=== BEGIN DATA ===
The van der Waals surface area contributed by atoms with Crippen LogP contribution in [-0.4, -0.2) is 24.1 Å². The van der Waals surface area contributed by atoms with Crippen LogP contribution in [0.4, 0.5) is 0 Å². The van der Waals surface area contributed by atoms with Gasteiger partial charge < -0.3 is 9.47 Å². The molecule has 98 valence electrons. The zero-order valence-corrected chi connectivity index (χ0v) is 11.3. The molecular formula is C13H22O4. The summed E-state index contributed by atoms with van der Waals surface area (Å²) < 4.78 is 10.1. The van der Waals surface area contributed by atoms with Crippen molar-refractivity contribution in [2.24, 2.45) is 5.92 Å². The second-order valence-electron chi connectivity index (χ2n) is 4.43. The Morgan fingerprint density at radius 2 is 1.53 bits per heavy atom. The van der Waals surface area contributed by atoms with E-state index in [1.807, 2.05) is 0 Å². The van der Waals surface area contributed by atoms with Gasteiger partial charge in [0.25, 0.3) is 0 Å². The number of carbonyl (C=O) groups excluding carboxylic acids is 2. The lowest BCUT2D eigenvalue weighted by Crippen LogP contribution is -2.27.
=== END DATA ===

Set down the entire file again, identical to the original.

The van der Waals surface area contributed by atoms with Crippen LogP contribution in [-0.4, -0.2) is 24.1 Å². The van der Waals surface area contributed by atoms with Crippen LogP contribution in [0.4, 0.5) is 0 Å². The van der Waals surface area contributed by atoms with Gasteiger partial charge < -0.3 is 9.47 Å². The molecule has 98 valence electrons. The zero-order valence-corrected chi connectivity index (χ0v) is 11.3. The molecular formula is C13H22O4. The summed E-state index contributed by atoms with van der Waals surface area (Å²) < 4.78 is 10.1. The van der Waals surface area contributed by atoms with Crippen molar-refractivity contribution in [2.24, 2.45) is 5.92 Å². The second-order valence-electron chi connectivity index (χ2n) is 4.43. The Morgan fingerprint density at radius 2 is 1.53 bits per heavy atom. The van der Waals surface area contributed by atoms with E-state index in [1.807, 2.05) is 0 Å². The van der Waals surface area contributed by atoms with Gasteiger partial charge in [0.25, 0.3) is 0 Å². The number of carbonyl (C=O) groups excluding carboxylic acids is 2. The lowest BCUT2D eigenvalue weighted by Crippen LogP contribution is -2.27.